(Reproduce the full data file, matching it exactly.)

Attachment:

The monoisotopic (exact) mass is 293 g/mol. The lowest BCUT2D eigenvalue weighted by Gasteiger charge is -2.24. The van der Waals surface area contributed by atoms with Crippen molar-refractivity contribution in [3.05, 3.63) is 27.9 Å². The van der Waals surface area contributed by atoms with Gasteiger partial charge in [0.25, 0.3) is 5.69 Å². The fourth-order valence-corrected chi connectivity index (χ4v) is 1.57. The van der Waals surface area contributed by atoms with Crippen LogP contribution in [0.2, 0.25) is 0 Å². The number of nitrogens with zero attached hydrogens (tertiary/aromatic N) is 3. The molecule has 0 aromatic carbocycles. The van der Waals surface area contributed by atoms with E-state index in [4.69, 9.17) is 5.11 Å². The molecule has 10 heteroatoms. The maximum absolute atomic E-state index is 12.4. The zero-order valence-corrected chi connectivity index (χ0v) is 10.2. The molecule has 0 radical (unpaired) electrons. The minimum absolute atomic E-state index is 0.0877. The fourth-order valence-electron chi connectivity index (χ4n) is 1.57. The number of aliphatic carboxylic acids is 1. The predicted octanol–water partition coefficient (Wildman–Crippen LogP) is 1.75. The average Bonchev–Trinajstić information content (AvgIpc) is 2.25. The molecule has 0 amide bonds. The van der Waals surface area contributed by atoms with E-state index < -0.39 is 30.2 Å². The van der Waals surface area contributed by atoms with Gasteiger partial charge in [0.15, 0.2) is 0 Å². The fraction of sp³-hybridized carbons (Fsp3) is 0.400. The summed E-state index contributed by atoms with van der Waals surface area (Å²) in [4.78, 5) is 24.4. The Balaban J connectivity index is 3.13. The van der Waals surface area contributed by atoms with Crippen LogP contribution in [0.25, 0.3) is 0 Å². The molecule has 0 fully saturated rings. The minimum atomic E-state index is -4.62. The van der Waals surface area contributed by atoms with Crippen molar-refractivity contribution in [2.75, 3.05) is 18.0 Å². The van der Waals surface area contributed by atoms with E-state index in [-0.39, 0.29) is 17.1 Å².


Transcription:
The monoisotopic (exact) mass is 293 g/mol. The lowest BCUT2D eigenvalue weighted by Gasteiger charge is -2.24. The van der Waals surface area contributed by atoms with Crippen molar-refractivity contribution in [3.05, 3.63) is 27.9 Å². The van der Waals surface area contributed by atoms with Gasteiger partial charge in [0.25, 0.3) is 5.69 Å². The fourth-order valence-corrected chi connectivity index (χ4v) is 1.57. The van der Waals surface area contributed by atoms with Crippen LogP contribution in [0.2, 0.25) is 0 Å². The number of nitrogens with zero attached hydrogens (tertiary/aromatic N) is 3. The molecule has 0 aromatic carbocycles. The van der Waals surface area contributed by atoms with E-state index in [4.69, 9.17) is 5.11 Å². The molecule has 10 heteroatoms. The maximum absolute atomic E-state index is 12.4. The zero-order valence-corrected chi connectivity index (χ0v) is 10.2. The molecule has 0 radical (unpaired) electrons. The minimum absolute atomic E-state index is 0.0877. The fourth-order valence-electron chi connectivity index (χ4n) is 1.57. The number of aliphatic carboxylic acids is 1. The predicted octanol–water partition coefficient (Wildman–Crippen LogP) is 1.75. The average Bonchev–Trinajstić information content (AvgIpc) is 2.25. The molecule has 0 amide bonds. The van der Waals surface area contributed by atoms with E-state index < -0.39 is 30.2 Å². The van der Waals surface area contributed by atoms with Gasteiger partial charge in [0.15, 0.2) is 0 Å². The fraction of sp³-hybridized carbons (Fsp3) is 0.400. The summed E-state index contributed by atoms with van der Waals surface area (Å²) in [4.78, 5) is 24.4. The Balaban J connectivity index is 3.13. The van der Waals surface area contributed by atoms with Crippen LogP contribution in [0.25, 0.3) is 0 Å². The molecule has 0 fully saturated rings. The minimum atomic E-state index is -4.62. The van der Waals surface area contributed by atoms with Crippen molar-refractivity contribution in [2.75, 3.05) is 18.0 Å². The van der Waals surface area contributed by atoms with E-state index in [-0.39, 0.29) is 17.1 Å².